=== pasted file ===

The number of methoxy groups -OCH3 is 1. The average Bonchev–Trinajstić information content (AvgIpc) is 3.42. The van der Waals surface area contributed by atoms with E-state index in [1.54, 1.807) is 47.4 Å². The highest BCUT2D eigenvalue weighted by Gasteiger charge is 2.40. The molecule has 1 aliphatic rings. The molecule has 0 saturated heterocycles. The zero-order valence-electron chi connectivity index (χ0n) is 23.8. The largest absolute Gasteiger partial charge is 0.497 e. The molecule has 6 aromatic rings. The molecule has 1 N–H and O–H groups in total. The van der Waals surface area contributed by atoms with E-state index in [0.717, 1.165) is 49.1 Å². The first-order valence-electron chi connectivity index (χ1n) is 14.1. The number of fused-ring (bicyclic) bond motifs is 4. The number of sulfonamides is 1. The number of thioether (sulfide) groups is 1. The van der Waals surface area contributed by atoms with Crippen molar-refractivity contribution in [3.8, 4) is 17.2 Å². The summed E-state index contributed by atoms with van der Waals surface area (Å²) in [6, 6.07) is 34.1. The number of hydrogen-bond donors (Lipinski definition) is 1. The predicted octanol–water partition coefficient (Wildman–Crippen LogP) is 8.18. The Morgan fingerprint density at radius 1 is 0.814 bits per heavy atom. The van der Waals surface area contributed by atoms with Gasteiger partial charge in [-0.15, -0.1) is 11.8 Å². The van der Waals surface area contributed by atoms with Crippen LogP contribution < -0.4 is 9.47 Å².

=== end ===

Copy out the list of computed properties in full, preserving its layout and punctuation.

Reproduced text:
The number of methoxy groups -OCH3 is 1. The average Bonchev–Trinajstić information content (AvgIpc) is 3.42. The van der Waals surface area contributed by atoms with E-state index in [1.54, 1.807) is 47.4 Å². The highest BCUT2D eigenvalue weighted by Gasteiger charge is 2.40. The molecule has 1 aliphatic rings. The molecule has 0 saturated heterocycles. The zero-order valence-electron chi connectivity index (χ0n) is 23.8. The largest absolute Gasteiger partial charge is 0.497 e. The molecule has 6 aromatic rings. The molecule has 1 N–H and O–H groups in total. The van der Waals surface area contributed by atoms with E-state index in [0.717, 1.165) is 49.1 Å². The first-order valence-electron chi connectivity index (χ1n) is 14.1. The number of fused-ring (bicyclic) bond motifs is 4. The number of sulfonamides is 1. The number of thioether (sulfide) groups is 1. The van der Waals surface area contributed by atoms with Crippen molar-refractivity contribution in [3.8, 4) is 17.2 Å². The summed E-state index contributed by atoms with van der Waals surface area (Å²) in [6, 6.07) is 34.1. The number of hydrogen-bond donors (Lipinski definition) is 1. The predicted octanol–water partition coefficient (Wildman–Crippen LogP) is 8.18. The Morgan fingerprint density at radius 1 is 0.814 bits per heavy atom. The van der Waals surface area contributed by atoms with Gasteiger partial charge in [-0.15, -0.1) is 11.8 Å². The van der Waals surface area contributed by atoms with Crippen LogP contribution < -0.4 is 9.47 Å².